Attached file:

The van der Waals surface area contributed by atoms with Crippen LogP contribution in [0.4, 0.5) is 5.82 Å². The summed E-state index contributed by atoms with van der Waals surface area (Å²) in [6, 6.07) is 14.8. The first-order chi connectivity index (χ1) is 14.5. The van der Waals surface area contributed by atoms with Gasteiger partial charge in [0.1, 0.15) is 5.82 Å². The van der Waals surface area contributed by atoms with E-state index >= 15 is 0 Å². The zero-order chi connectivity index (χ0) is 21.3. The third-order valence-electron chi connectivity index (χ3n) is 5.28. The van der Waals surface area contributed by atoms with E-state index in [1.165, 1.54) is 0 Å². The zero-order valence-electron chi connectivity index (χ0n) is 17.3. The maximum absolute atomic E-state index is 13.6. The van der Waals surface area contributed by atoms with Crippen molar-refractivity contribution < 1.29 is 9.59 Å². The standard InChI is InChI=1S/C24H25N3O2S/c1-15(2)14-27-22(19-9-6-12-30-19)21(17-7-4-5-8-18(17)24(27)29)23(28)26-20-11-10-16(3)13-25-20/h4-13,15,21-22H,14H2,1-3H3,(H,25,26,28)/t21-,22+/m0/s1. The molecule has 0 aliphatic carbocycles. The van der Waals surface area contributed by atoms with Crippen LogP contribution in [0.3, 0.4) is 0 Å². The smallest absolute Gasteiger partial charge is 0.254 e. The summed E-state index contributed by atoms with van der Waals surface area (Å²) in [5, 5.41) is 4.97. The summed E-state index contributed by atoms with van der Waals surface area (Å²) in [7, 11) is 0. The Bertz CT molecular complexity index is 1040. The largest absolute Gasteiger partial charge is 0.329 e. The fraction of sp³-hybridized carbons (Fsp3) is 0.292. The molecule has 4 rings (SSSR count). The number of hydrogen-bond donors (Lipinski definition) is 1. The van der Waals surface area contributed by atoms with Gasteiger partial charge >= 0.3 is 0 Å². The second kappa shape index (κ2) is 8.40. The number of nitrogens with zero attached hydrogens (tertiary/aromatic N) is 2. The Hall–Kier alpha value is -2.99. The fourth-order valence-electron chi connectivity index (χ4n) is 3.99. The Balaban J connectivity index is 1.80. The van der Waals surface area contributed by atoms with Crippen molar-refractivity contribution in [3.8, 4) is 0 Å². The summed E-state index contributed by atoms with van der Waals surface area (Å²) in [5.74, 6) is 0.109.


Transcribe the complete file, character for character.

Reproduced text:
The van der Waals surface area contributed by atoms with Crippen LogP contribution in [0.4, 0.5) is 5.82 Å². The summed E-state index contributed by atoms with van der Waals surface area (Å²) in [6, 6.07) is 14.8. The first-order chi connectivity index (χ1) is 14.5. The van der Waals surface area contributed by atoms with Gasteiger partial charge in [0.1, 0.15) is 5.82 Å². The van der Waals surface area contributed by atoms with E-state index >= 15 is 0 Å². The zero-order chi connectivity index (χ0) is 21.3. The third-order valence-electron chi connectivity index (χ3n) is 5.28. The van der Waals surface area contributed by atoms with E-state index in [1.165, 1.54) is 0 Å². The zero-order valence-electron chi connectivity index (χ0n) is 17.3. The maximum absolute atomic E-state index is 13.6. The van der Waals surface area contributed by atoms with Crippen molar-refractivity contribution < 1.29 is 9.59 Å². The standard InChI is InChI=1S/C24H25N3O2S/c1-15(2)14-27-22(19-9-6-12-30-19)21(17-7-4-5-8-18(17)24(27)29)23(28)26-20-11-10-16(3)13-25-20/h4-13,15,21-22H,14H2,1-3H3,(H,25,26,28)/t21-,22+/m0/s1. The molecule has 0 aliphatic carbocycles. The van der Waals surface area contributed by atoms with Crippen LogP contribution in [0.3, 0.4) is 0 Å². The smallest absolute Gasteiger partial charge is 0.254 e. The summed E-state index contributed by atoms with van der Waals surface area (Å²) in [5, 5.41) is 4.97. The summed E-state index contributed by atoms with van der Waals surface area (Å²) in [7, 11) is 0. The Bertz CT molecular complexity index is 1040. The largest absolute Gasteiger partial charge is 0.329 e. The fraction of sp³-hybridized carbons (Fsp3) is 0.292. The molecule has 4 rings (SSSR count). The number of hydrogen-bond donors (Lipinski definition) is 1. The van der Waals surface area contributed by atoms with Gasteiger partial charge >= 0.3 is 0 Å². The second kappa shape index (κ2) is 8.40. The number of nitrogens with zero attached hydrogens (tertiary/aromatic N) is 2. The Hall–Kier alpha value is -2.99. The fourth-order valence-electron chi connectivity index (χ4n) is 3.99. The Balaban J connectivity index is 1.80. The van der Waals surface area contributed by atoms with Crippen molar-refractivity contribution in [3.8, 4) is 0 Å². The summed E-state index contributed by atoms with van der Waals surface area (Å²) in [5.74, 6) is 0.109.